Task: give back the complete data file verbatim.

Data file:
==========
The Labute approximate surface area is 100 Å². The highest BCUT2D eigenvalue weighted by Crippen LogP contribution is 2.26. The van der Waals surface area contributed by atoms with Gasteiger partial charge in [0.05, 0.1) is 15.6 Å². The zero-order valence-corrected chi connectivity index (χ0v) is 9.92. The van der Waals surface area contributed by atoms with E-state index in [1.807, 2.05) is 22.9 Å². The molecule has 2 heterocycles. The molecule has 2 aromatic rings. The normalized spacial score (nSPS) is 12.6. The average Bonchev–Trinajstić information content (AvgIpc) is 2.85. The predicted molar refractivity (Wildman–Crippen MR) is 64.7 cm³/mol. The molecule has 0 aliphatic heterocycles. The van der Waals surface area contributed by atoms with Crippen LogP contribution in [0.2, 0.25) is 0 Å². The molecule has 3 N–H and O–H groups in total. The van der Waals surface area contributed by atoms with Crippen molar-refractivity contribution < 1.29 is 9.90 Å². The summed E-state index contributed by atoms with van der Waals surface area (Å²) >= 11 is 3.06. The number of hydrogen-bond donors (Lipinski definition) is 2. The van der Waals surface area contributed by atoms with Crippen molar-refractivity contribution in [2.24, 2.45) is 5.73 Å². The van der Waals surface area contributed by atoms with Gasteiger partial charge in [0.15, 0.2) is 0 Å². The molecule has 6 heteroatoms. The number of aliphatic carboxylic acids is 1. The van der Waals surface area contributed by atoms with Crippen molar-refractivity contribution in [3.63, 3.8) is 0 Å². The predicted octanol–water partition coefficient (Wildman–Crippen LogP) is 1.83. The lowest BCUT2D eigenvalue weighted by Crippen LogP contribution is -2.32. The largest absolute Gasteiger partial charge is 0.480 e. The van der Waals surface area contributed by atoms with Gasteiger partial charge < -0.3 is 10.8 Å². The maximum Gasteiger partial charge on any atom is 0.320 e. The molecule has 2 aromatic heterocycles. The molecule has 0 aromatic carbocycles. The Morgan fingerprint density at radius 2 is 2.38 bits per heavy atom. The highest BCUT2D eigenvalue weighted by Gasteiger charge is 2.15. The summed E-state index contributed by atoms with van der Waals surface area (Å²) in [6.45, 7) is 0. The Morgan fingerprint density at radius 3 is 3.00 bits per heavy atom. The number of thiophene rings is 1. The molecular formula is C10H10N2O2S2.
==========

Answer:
The Labute approximate surface area is 100 Å². The highest BCUT2D eigenvalue weighted by Crippen LogP contribution is 2.26. The van der Waals surface area contributed by atoms with Gasteiger partial charge in [0.05, 0.1) is 15.6 Å². The zero-order valence-corrected chi connectivity index (χ0v) is 9.92. The van der Waals surface area contributed by atoms with E-state index in [1.807, 2.05) is 22.9 Å². The molecule has 2 heterocycles. The molecule has 2 aromatic rings. The normalized spacial score (nSPS) is 12.6. The average Bonchev–Trinajstić information content (AvgIpc) is 2.85. The predicted molar refractivity (Wildman–Crippen MR) is 64.7 cm³/mol. The molecule has 0 aliphatic heterocycles. The van der Waals surface area contributed by atoms with Crippen LogP contribution in [0.2, 0.25) is 0 Å². The molecule has 3 N–H and O–H groups in total. The van der Waals surface area contributed by atoms with Crippen molar-refractivity contribution < 1.29 is 9.90 Å². The summed E-state index contributed by atoms with van der Waals surface area (Å²) >= 11 is 3.06. The number of hydrogen-bond donors (Lipinski definition) is 2. The van der Waals surface area contributed by atoms with Crippen molar-refractivity contribution in [2.24, 2.45) is 5.73 Å². The van der Waals surface area contributed by atoms with Gasteiger partial charge in [0.15, 0.2) is 0 Å². The molecule has 6 heteroatoms. The number of aliphatic carboxylic acids is 1. The van der Waals surface area contributed by atoms with Crippen molar-refractivity contribution in [3.63, 3.8) is 0 Å². The predicted octanol–water partition coefficient (Wildman–Crippen LogP) is 1.83. The lowest BCUT2D eigenvalue weighted by Crippen LogP contribution is -2.32. The largest absolute Gasteiger partial charge is 0.480 e. The van der Waals surface area contributed by atoms with Gasteiger partial charge < -0.3 is 10.8 Å². The maximum Gasteiger partial charge on any atom is 0.320 e. The molecule has 2 aromatic heterocycles. The molecule has 0 aromatic carbocycles. The Morgan fingerprint density at radius 2 is 2.38 bits per heavy atom. The highest BCUT2D eigenvalue weighted by Gasteiger charge is 2.15. The summed E-state index contributed by atoms with van der Waals surface area (Å²) in [6.45, 7) is 0. The Morgan fingerprint density at radius 3 is 3.00 bits per heavy atom. The number of thiophene rings is 1. The molecular formula is C10H10N2O2S2.